April 23, 2014 -- Stephen Colbert almost worked for David Letterman -- twice.
Colbert, who will take over for the retiring Letterman on CBS' "Late Show" next year, discussed the duo's missed connections Tuesday, his first appearance on the program since he was selected as Letterman's replacement.
The Comedy Central host had his first opportunity to work for Letterman in 1986. Letterman was working at NBC then, and Colbert was accompanying his then-girlfriend to New York, where she was interviewing for an internship at Letterman's show.
Colbert was hired instead of his ex, but he turned down the job over the lack of pay.
"It's an expensive city," Colbert said. "Dave, I gotta ask ... the next job I'm taking here, that pays, right? 'Cause I already signed."
A decade later, Colbert and his writing partner, Paul Dinello, submitted material to the "Late Show" hoping to join the writing staff. Among the material was a mock Top Ten list, "Top Ten Cocktails for Santa."
One of the items was a "Scrooge Driver -- grain alcohol and regret."
But Letterman's producers took too long to get back to Colbert, and by then Comedy Central had hired Colbert and Dinello to work on the show, "Strangers with Candy."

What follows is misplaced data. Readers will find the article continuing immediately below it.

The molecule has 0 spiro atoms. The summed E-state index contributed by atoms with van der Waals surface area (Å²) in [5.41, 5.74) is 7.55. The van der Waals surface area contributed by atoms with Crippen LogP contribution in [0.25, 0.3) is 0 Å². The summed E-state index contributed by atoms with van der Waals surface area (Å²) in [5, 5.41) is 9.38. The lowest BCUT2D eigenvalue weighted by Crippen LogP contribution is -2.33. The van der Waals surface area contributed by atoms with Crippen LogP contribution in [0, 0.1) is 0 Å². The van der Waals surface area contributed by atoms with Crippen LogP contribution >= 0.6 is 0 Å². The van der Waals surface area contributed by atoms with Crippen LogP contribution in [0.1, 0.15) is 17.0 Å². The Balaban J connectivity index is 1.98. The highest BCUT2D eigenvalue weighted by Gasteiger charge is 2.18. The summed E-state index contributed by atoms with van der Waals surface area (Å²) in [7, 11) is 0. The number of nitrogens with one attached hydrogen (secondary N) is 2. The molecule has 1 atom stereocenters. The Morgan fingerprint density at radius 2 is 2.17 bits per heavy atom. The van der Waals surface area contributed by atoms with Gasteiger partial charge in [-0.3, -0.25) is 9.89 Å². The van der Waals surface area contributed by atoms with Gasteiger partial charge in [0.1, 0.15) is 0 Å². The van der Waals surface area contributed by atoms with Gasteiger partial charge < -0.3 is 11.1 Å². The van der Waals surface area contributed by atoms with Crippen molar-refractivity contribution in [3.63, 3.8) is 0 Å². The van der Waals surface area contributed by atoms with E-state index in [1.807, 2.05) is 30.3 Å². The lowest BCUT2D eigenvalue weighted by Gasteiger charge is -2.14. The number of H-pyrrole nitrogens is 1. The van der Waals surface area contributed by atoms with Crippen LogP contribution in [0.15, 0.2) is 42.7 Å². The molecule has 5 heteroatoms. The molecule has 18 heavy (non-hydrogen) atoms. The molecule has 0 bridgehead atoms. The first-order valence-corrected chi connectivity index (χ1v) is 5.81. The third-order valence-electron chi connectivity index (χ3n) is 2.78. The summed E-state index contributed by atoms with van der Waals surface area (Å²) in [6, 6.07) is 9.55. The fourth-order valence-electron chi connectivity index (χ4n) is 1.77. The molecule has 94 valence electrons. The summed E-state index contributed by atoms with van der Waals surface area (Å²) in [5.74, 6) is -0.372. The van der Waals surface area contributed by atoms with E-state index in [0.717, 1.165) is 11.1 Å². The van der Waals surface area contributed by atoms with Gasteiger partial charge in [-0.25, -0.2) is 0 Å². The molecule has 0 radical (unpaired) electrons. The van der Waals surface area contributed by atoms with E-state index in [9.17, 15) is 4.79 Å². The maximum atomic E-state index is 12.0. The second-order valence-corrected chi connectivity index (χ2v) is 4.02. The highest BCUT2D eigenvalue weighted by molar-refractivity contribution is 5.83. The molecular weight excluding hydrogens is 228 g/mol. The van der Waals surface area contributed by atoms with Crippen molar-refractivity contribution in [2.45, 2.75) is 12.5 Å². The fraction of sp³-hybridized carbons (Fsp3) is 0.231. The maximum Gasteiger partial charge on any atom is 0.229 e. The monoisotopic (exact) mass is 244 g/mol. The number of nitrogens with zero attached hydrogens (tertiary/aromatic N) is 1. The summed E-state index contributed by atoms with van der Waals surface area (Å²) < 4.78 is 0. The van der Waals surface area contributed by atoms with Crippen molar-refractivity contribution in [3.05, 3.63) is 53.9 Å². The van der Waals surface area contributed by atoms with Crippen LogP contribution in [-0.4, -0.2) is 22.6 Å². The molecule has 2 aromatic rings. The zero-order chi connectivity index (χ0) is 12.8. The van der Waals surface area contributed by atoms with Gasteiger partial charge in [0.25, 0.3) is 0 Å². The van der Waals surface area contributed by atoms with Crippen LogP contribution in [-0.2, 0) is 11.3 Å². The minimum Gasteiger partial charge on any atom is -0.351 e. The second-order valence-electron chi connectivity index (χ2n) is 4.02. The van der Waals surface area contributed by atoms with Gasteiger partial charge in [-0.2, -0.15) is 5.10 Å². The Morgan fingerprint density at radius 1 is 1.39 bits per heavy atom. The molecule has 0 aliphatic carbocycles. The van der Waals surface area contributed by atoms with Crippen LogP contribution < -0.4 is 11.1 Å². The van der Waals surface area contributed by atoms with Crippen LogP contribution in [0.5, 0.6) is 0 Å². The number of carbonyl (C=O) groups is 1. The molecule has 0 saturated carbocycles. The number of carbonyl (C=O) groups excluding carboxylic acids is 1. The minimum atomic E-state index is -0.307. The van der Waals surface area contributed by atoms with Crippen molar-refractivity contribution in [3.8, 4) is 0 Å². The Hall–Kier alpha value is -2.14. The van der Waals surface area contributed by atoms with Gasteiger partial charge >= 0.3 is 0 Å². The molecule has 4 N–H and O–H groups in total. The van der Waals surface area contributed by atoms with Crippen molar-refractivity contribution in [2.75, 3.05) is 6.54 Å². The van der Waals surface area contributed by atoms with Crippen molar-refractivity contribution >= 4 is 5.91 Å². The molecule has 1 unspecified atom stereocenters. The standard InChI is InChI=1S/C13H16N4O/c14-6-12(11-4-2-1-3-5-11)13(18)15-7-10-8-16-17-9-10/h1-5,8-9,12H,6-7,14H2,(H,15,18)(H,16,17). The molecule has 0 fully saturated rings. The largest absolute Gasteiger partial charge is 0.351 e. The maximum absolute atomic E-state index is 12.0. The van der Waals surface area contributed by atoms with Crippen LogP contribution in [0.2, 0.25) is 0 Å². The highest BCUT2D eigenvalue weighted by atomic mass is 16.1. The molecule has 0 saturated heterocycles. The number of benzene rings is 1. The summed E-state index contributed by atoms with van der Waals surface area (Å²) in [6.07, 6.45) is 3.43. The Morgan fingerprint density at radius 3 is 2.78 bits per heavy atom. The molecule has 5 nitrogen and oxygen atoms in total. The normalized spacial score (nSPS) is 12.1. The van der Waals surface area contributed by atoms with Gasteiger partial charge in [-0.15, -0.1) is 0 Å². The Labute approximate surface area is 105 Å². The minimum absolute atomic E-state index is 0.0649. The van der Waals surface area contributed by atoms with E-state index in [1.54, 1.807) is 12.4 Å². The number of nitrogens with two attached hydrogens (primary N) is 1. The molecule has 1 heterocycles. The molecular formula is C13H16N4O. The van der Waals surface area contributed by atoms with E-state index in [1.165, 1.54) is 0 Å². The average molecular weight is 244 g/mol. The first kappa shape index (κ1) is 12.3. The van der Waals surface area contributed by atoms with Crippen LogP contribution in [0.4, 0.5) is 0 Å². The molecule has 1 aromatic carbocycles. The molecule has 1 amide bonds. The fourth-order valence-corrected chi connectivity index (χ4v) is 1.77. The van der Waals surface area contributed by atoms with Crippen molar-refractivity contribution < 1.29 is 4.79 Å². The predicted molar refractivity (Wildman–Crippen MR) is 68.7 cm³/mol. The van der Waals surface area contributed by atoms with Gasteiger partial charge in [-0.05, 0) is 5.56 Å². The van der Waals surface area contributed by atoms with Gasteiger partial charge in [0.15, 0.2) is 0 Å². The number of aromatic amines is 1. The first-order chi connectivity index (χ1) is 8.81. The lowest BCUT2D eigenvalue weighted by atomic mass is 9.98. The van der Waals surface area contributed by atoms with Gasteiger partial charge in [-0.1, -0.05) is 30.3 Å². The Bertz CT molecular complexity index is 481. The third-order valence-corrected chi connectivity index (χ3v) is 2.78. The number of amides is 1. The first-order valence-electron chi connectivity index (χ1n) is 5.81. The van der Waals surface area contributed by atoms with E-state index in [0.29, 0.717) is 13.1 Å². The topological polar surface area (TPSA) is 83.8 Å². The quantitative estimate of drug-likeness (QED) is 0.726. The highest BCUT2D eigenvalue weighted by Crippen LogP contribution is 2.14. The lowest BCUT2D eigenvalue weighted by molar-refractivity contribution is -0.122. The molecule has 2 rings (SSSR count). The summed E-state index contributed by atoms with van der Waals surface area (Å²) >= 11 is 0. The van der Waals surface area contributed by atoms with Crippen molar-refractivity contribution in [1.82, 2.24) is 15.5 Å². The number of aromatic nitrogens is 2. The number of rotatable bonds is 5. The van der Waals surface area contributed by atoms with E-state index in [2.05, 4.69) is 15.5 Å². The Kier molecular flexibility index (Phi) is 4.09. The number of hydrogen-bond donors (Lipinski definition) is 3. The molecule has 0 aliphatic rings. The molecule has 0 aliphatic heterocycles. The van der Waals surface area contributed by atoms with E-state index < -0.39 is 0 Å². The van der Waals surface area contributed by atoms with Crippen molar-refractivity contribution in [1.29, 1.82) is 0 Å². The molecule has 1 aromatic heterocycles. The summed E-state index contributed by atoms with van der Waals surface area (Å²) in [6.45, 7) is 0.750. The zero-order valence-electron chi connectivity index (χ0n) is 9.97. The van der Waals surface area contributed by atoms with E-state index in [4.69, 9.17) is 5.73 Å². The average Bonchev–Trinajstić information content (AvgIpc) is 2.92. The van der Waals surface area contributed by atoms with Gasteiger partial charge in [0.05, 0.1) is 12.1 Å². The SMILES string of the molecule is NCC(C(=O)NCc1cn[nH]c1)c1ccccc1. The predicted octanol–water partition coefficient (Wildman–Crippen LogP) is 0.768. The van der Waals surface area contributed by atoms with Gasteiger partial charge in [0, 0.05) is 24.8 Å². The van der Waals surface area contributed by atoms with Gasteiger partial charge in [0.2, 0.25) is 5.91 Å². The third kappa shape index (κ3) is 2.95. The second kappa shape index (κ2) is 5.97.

Colbert said he's "thrilled" to be joining the program next year. Letterman also expressed enthusiasm.
"With a situation like this, Paul [Shaffer] and I have been doing this for a long time," Letterman said, "and they could have just as easily hired another boob like me, but they didn't. They hired a guy--"
"They hired a boob like me," Colbert said. "Every boob is like a snowflake, Dave. We're all unique in our own way."
The two also posed for a selfie together, a celebration of current and future "Late Show" hosts.
"Good Morning America" co-anchor Robin Roberts also appeared on the program, discussing the medical obstacles she's faced and overcome. Roberts survived breast cancer and was later diagnosed with myelodysplastic syndrome or MDS, a rare blood disorder.
She underwent a bone marrow transplant in 2012, receiving donor cells from her sister, Sally Ann. Those experiences are documented in her new book, "Everybody's Got Something."
Roberts told Letterman Tuesday that she's happier and healthier than she’s ever been.
"You face the challenge and the fight in front of you, and I wouldn't change a thing," she said.
The Associated Press contributed to this report.